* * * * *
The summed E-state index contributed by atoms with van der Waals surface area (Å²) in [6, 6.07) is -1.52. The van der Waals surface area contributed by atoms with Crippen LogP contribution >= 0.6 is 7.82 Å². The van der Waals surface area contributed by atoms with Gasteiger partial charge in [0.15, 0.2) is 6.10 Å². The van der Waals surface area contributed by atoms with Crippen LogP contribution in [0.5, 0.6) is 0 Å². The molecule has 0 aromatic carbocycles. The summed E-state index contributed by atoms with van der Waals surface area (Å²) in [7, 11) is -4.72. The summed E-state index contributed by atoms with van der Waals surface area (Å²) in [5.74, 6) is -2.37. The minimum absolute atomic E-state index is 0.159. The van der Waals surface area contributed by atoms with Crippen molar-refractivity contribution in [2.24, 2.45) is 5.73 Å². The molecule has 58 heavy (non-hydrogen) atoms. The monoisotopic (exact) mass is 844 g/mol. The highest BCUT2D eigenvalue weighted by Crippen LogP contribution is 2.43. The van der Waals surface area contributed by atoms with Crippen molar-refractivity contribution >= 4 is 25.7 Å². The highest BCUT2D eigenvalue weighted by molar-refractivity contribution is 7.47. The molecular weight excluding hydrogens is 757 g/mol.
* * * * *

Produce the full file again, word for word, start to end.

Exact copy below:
The summed E-state index contributed by atoms with van der Waals surface area (Å²) in [6, 6.07) is -1.52. The van der Waals surface area contributed by atoms with Crippen LogP contribution >= 0.6 is 7.82 Å². The van der Waals surface area contributed by atoms with Gasteiger partial charge in [0.15, 0.2) is 6.10 Å². The van der Waals surface area contributed by atoms with Crippen LogP contribution in [0.5, 0.6) is 0 Å². The molecule has 0 aromatic carbocycles. The summed E-state index contributed by atoms with van der Waals surface area (Å²) in [7, 11) is -4.72. The summed E-state index contributed by atoms with van der Waals surface area (Å²) in [5.74, 6) is -2.37. The minimum absolute atomic E-state index is 0.159. The van der Waals surface area contributed by atoms with Crippen molar-refractivity contribution in [2.24, 2.45) is 5.73 Å². The molecule has 58 heavy (non-hydrogen) atoms. The monoisotopic (exact) mass is 844 g/mol. The highest BCUT2D eigenvalue weighted by Crippen LogP contribution is 2.43. The van der Waals surface area contributed by atoms with Crippen molar-refractivity contribution >= 4 is 25.7 Å². The highest BCUT2D eigenvalue weighted by molar-refractivity contribution is 7.47. The molecular weight excluding hydrogens is 757 g/mol.